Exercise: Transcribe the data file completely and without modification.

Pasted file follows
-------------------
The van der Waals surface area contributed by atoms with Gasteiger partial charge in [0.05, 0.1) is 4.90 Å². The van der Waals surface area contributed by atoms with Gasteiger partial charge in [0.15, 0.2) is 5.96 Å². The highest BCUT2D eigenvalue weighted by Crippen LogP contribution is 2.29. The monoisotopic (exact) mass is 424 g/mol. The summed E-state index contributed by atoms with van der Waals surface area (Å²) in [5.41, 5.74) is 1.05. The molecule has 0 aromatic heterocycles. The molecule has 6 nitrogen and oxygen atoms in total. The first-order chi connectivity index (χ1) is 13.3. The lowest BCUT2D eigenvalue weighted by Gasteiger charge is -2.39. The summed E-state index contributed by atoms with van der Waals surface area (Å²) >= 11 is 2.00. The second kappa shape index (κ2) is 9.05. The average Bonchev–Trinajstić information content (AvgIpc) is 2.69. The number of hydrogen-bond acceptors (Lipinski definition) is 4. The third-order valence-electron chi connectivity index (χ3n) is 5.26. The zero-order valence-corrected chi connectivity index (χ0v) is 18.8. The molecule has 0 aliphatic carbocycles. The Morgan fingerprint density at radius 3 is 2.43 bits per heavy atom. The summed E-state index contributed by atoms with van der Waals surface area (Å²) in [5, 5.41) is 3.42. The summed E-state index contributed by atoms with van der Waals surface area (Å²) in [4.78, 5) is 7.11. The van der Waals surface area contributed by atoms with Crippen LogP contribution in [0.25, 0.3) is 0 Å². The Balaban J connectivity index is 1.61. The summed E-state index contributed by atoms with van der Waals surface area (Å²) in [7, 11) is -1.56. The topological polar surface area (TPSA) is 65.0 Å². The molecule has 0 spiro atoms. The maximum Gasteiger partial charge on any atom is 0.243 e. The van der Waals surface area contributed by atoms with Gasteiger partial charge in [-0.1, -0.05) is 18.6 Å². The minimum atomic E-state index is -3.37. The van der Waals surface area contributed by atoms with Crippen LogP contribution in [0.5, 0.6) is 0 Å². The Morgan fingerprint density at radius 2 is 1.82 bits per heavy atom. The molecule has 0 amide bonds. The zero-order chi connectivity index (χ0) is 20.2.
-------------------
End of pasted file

The van der Waals surface area contributed by atoms with Gasteiger partial charge in [0.05, 0.1) is 4.90 Å². The van der Waals surface area contributed by atoms with Gasteiger partial charge in [0.15, 0.2) is 5.96 Å². The highest BCUT2D eigenvalue weighted by Crippen LogP contribution is 2.29. The monoisotopic (exact) mass is 424 g/mol. The summed E-state index contributed by atoms with van der Waals surface area (Å²) in [5.41, 5.74) is 1.05. The molecule has 0 aromatic heterocycles. The molecule has 6 nitrogen and oxygen atoms in total. The first-order chi connectivity index (χ1) is 13.3. The lowest BCUT2D eigenvalue weighted by Gasteiger charge is -2.39. The summed E-state index contributed by atoms with van der Waals surface area (Å²) >= 11 is 2.00. The second kappa shape index (κ2) is 9.05. The average Bonchev–Trinajstić information content (AvgIpc) is 2.69. The number of hydrogen-bond acceptors (Lipinski definition) is 4. The third-order valence-electron chi connectivity index (χ3n) is 5.26. The zero-order valence-corrected chi connectivity index (χ0v) is 18.8. The molecule has 0 aliphatic carbocycles. The Morgan fingerprint density at radius 3 is 2.43 bits per heavy atom. The summed E-state index contributed by atoms with van der Waals surface area (Å²) in [5, 5.41) is 3.42. The summed E-state index contributed by atoms with van der Waals surface area (Å²) in [4.78, 5) is 7.11. The van der Waals surface area contributed by atoms with Crippen LogP contribution in [0.25, 0.3) is 0 Å². The Balaban J connectivity index is 1.61. The summed E-state index contributed by atoms with van der Waals surface area (Å²) in [7, 11) is -1.56. The topological polar surface area (TPSA) is 65.0 Å². The molecule has 0 spiro atoms. The maximum Gasteiger partial charge on any atom is 0.243 e. The van der Waals surface area contributed by atoms with Gasteiger partial charge in [-0.1, -0.05) is 18.6 Å². The minimum atomic E-state index is -3.37. The van der Waals surface area contributed by atoms with Crippen LogP contribution in [0.5, 0.6) is 0 Å². The Morgan fingerprint density at radius 2 is 1.82 bits per heavy atom. The molecule has 0 amide bonds. The zero-order chi connectivity index (χ0) is 20.2.